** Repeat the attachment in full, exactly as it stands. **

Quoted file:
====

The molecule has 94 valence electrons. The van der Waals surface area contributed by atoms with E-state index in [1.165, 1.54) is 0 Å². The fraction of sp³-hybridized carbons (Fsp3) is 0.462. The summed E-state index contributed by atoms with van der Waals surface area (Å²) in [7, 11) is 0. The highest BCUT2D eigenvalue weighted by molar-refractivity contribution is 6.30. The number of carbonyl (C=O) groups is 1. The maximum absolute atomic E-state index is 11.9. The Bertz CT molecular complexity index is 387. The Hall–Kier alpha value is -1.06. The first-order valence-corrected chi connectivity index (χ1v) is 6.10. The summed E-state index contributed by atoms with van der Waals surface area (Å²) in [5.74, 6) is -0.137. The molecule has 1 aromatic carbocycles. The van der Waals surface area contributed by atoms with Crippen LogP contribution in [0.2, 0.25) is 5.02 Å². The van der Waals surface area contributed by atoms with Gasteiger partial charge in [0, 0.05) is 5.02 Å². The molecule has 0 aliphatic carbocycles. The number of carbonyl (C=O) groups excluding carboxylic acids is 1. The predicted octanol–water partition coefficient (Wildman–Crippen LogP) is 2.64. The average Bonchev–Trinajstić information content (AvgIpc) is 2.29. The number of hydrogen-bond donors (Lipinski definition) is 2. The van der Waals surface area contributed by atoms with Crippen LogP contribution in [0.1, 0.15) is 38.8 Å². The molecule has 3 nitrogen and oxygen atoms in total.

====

The molecule has 94 valence electrons. The van der Waals surface area contributed by atoms with E-state index in [1.165, 1.54) is 0 Å². The fraction of sp³-hybridized carbons (Fsp3) is 0.462. The summed E-state index contributed by atoms with van der Waals surface area (Å²) in [7, 11) is 0. The highest BCUT2D eigenvalue weighted by molar-refractivity contribution is 6.30. The number of carbonyl (C=O) groups is 1. The maximum absolute atomic E-state index is 11.9. The Bertz CT molecular complexity index is 387. The Hall–Kier alpha value is -1.06. The first-order valence-corrected chi connectivity index (χ1v) is 6.10. The summed E-state index contributed by atoms with van der Waals surface area (Å²) in [5.74, 6) is -0.137. The molecule has 1 aromatic carbocycles. The van der Waals surface area contributed by atoms with Crippen LogP contribution in [0.2, 0.25) is 5.02 Å². The van der Waals surface area contributed by atoms with Gasteiger partial charge in [0, 0.05) is 5.02 Å². The molecule has 0 aliphatic carbocycles. The number of carbonyl (C=O) groups excluding carboxylic acids is 1. The predicted octanol–water partition coefficient (Wildman–Crippen LogP) is 2.64. The average Bonchev–Trinajstić information content (AvgIpc) is 2.29. The number of hydrogen-bond donors (Lipinski definition) is 2. The van der Waals surface area contributed by atoms with Crippen LogP contribution in [0.1, 0.15) is 38.8 Å². The molecule has 3 nitrogen and oxygen atoms in total.